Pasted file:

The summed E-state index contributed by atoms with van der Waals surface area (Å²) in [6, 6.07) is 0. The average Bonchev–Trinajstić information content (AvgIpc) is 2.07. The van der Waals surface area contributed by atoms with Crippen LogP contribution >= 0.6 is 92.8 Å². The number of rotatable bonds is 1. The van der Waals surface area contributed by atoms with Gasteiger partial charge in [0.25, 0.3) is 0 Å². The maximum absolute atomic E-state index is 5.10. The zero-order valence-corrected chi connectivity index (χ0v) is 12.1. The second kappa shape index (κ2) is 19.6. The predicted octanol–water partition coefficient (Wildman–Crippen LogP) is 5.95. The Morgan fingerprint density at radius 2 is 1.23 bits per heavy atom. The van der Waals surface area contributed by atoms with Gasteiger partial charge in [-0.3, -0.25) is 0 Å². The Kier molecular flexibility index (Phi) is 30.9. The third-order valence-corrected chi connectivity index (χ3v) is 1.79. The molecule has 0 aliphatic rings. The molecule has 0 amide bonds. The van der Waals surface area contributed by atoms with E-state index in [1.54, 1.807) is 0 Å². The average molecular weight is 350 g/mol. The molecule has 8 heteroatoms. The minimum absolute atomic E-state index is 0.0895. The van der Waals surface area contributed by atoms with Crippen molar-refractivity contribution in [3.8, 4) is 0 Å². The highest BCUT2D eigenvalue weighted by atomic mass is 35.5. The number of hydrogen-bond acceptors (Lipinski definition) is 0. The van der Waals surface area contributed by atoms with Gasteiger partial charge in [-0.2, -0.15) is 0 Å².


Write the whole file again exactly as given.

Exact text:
The summed E-state index contributed by atoms with van der Waals surface area (Å²) in [6, 6.07) is 0. The average Bonchev–Trinajstić information content (AvgIpc) is 2.07. The van der Waals surface area contributed by atoms with Crippen LogP contribution >= 0.6 is 92.8 Å². The number of rotatable bonds is 1. The van der Waals surface area contributed by atoms with Gasteiger partial charge in [0.25, 0.3) is 0 Å². The maximum absolute atomic E-state index is 5.10. The zero-order valence-corrected chi connectivity index (χ0v) is 12.1. The second kappa shape index (κ2) is 19.6. The predicted octanol–water partition coefficient (Wildman–Crippen LogP) is 5.95. The Morgan fingerprint density at radius 2 is 1.23 bits per heavy atom. The van der Waals surface area contributed by atoms with Gasteiger partial charge in [-0.3, -0.25) is 0 Å². The Kier molecular flexibility index (Phi) is 30.9. The third-order valence-corrected chi connectivity index (χ3v) is 1.79. The molecule has 0 aliphatic rings. The molecule has 0 amide bonds. The van der Waals surface area contributed by atoms with E-state index in [1.54, 1.807) is 0 Å². The average molecular weight is 350 g/mol. The molecule has 8 heteroatoms. The minimum absolute atomic E-state index is 0.0895. The van der Waals surface area contributed by atoms with Crippen molar-refractivity contribution in [3.8, 4) is 0 Å². The highest BCUT2D eigenvalue weighted by atomic mass is 35.5. The number of hydrogen-bond acceptors (Lipinski definition) is 0. The van der Waals surface area contributed by atoms with Gasteiger partial charge in [-0.2, -0.15) is 0 Å².